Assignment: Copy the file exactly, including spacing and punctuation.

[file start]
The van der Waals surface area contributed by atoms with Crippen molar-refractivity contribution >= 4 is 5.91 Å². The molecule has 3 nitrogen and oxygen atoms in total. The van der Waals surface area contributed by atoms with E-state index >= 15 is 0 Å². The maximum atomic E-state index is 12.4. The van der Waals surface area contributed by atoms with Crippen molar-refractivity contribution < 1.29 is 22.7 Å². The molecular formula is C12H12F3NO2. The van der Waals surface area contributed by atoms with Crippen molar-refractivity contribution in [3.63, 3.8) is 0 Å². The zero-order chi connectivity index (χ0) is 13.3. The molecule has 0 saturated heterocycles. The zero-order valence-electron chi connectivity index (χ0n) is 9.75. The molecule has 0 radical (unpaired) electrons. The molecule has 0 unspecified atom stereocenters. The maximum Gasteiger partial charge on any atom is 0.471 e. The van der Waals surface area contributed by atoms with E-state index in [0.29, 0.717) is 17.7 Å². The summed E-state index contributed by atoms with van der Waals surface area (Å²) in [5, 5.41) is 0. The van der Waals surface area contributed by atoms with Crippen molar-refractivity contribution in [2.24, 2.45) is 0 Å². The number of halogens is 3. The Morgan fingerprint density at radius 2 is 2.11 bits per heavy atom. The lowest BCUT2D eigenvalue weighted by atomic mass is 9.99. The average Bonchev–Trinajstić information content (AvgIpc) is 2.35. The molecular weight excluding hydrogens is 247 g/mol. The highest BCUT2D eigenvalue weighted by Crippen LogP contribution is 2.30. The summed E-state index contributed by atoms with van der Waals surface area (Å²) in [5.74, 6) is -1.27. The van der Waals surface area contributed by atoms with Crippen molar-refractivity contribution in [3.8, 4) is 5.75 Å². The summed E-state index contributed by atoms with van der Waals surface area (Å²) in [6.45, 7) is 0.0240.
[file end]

The van der Waals surface area contributed by atoms with Crippen molar-refractivity contribution >= 4 is 5.91 Å². The molecule has 3 nitrogen and oxygen atoms in total. The van der Waals surface area contributed by atoms with E-state index >= 15 is 0 Å². The maximum atomic E-state index is 12.4. The van der Waals surface area contributed by atoms with Crippen molar-refractivity contribution < 1.29 is 22.7 Å². The molecular formula is C12H12F3NO2. The van der Waals surface area contributed by atoms with Crippen molar-refractivity contribution in [3.63, 3.8) is 0 Å². The zero-order chi connectivity index (χ0) is 13.3. The molecule has 0 saturated heterocycles. The zero-order valence-electron chi connectivity index (χ0n) is 9.75. The molecule has 0 radical (unpaired) electrons. The molecule has 0 unspecified atom stereocenters. The maximum Gasteiger partial charge on any atom is 0.471 e. The van der Waals surface area contributed by atoms with E-state index in [0.29, 0.717) is 17.7 Å². The summed E-state index contributed by atoms with van der Waals surface area (Å²) in [5, 5.41) is 0. The van der Waals surface area contributed by atoms with Crippen molar-refractivity contribution in [2.24, 2.45) is 0 Å². The number of halogens is 3. The Morgan fingerprint density at radius 2 is 2.11 bits per heavy atom. The lowest BCUT2D eigenvalue weighted by atomic mass is 9.99. The average Bonchev–Trinajstić information content (AvgIpc) is 2.35. The molecular weight excluding hydrogens is 247 g/mol. The highest BCUT2D eigenvalue weighted by Crippen LogP contribution is 2.30. The summed E-state index contributed by atoms with van der Waals surface area (Å²) in [5.74, 6) is -1.27. The van der Waals surface area contributed by atoms with Crippen molar-refractivity contribution in [3.8, 4) is 5.75 Å². The summed E-state index contributed by atoms with van der Waals surface area (Å²) in [6.45, 7) is 0.0240.